Know the line that can be crossed, and the one that can’t

A TRAGIC mess.

It’s hard to find any succinct encapsulation of the death of nurse Jacintha Saldanha following a prank call to London’s King Edward VII Hospital from 2Day FM presenters Mel Greig and Michael Christian last week.

The fallout on both sides of the world has been significant.

2Day FM yesterday revealed it had attempted to contact the hospital on at least five occasions before airing the prank. It claims that pranks are an everyday part of broadcasting and that it believes, legally, it has done nothing wrong.

The court of public opinion has another distinct view. 

Advertisers have dropped the network and social media was full of vitriolic and some disturbing commentary.

The presenters are now receiving counselling as concerns over their own mental health is raised.

How could a harmless, simple phone call become so complicated?

Knowing the line that can be crossed and the one that shouldn’t is what separates modern broadcasters from others in the media.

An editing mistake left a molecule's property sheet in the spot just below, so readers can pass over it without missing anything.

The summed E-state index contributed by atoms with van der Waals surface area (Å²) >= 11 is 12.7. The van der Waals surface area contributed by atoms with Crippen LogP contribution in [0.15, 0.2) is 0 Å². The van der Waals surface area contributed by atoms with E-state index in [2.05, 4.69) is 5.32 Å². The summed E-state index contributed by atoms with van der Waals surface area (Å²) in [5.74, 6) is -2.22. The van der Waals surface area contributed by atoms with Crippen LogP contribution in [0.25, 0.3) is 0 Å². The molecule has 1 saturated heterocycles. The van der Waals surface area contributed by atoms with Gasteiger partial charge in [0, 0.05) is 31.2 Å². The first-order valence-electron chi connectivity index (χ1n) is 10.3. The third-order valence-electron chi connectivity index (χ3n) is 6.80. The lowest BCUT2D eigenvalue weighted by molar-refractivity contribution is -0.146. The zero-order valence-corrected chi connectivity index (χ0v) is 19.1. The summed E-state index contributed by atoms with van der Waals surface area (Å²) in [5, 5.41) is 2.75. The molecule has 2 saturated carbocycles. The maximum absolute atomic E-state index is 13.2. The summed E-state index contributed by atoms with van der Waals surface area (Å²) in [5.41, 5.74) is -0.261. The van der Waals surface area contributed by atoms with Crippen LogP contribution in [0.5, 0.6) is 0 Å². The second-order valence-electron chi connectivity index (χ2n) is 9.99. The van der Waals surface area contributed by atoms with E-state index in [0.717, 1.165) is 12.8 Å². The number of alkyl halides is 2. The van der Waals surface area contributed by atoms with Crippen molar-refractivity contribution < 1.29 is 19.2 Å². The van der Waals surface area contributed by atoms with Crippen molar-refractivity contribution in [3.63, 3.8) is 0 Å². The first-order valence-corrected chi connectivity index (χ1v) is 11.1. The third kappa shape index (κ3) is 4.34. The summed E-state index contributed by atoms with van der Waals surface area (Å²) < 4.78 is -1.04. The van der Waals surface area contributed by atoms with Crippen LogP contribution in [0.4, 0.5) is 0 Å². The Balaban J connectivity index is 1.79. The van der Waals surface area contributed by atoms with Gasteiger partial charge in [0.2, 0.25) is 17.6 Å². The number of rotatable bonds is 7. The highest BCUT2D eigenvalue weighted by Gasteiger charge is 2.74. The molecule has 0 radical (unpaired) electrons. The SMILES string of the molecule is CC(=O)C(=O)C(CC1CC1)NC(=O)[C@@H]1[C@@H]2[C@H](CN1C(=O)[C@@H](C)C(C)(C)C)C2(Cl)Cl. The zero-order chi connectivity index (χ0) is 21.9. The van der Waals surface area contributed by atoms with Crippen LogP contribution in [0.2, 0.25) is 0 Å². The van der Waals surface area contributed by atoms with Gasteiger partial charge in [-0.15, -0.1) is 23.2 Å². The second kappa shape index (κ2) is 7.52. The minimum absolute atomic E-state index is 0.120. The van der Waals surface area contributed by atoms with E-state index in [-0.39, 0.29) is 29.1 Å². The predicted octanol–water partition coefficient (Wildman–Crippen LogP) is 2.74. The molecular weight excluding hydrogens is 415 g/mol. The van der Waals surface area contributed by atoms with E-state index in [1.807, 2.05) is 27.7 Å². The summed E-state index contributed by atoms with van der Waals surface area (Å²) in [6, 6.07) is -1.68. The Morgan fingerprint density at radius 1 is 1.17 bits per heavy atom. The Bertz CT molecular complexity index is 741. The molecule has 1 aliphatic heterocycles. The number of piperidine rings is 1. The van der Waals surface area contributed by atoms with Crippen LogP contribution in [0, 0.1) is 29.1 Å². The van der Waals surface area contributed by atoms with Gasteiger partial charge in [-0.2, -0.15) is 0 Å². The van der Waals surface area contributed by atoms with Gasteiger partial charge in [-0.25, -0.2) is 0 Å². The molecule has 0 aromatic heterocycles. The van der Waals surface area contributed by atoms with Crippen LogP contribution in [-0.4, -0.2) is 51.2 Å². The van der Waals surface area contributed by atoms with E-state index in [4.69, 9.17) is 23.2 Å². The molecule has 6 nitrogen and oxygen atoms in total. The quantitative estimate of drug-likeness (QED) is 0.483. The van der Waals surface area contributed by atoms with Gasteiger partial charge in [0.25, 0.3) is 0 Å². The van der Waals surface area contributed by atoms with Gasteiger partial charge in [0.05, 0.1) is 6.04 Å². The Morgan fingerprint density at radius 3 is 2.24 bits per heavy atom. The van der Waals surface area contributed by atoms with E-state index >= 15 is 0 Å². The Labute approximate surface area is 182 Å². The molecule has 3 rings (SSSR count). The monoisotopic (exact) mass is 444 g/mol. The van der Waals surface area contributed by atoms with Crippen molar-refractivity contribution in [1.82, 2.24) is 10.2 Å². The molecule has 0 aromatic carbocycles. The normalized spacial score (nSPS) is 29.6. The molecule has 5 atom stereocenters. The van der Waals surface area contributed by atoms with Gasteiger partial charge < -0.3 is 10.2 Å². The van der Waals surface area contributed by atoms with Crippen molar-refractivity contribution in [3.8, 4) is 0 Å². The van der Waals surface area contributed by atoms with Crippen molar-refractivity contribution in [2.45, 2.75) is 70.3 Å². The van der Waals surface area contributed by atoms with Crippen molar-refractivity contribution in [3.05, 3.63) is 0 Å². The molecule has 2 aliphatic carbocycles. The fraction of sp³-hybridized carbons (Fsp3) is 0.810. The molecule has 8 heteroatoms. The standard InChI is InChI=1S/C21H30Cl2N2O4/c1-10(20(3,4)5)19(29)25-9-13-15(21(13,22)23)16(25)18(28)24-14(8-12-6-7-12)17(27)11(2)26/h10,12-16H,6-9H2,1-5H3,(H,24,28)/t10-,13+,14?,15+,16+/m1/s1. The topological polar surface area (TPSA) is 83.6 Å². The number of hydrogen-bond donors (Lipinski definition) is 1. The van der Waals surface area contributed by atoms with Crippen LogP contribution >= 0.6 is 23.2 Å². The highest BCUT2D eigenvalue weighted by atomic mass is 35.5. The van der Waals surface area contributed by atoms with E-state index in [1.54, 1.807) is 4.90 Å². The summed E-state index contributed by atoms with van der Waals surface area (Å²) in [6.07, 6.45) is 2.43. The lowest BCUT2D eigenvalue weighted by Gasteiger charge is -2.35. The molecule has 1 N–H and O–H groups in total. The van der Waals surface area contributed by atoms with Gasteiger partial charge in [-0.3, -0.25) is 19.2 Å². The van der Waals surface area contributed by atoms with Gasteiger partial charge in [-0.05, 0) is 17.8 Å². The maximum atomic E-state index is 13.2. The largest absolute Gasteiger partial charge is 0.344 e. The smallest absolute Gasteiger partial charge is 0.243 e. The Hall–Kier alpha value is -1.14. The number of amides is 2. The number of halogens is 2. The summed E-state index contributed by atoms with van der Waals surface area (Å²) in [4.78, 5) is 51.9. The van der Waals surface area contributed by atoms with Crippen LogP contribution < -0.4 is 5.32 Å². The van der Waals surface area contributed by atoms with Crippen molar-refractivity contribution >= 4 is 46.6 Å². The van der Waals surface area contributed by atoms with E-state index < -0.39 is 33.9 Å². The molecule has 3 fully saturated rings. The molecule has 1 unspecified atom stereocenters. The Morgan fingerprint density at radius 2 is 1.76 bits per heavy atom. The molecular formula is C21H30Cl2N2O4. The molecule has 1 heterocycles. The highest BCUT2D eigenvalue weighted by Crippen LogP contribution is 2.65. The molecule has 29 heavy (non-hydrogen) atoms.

Being edgy or controversial is often what separates the successful from those that are not – and the public is the ultimate determinate on the basis of listening habits.

Clearly listeners have ultimate power to invoke change.

Scotland Yard may have contacted New South Wales police but don’t expect criminal charges to be laid.

The Australian Communications and Media Authority yesterday confirmed it had not opened an investigation.

While some are calling for more intense regulation of broadcasters, the harsh reality is that real change can only be led by the community.

Not the social media trolls but by real people changing listening habits.

Easier said than done, considering 2Day FM’s previous infractions have hardly diminished its audience.

There are many lessons to be learnt from this tragic event but we would just make one final point.

The lack of understanding of mental health and suicide remains a flaw in communities locally, nationally and internationally.

Like the circumstances surrounding this incident, its never simple.

Investing in better knowledge in the community is something governments and authorities can do more about.

People experiencing difficulties can call Lifeline on 131 114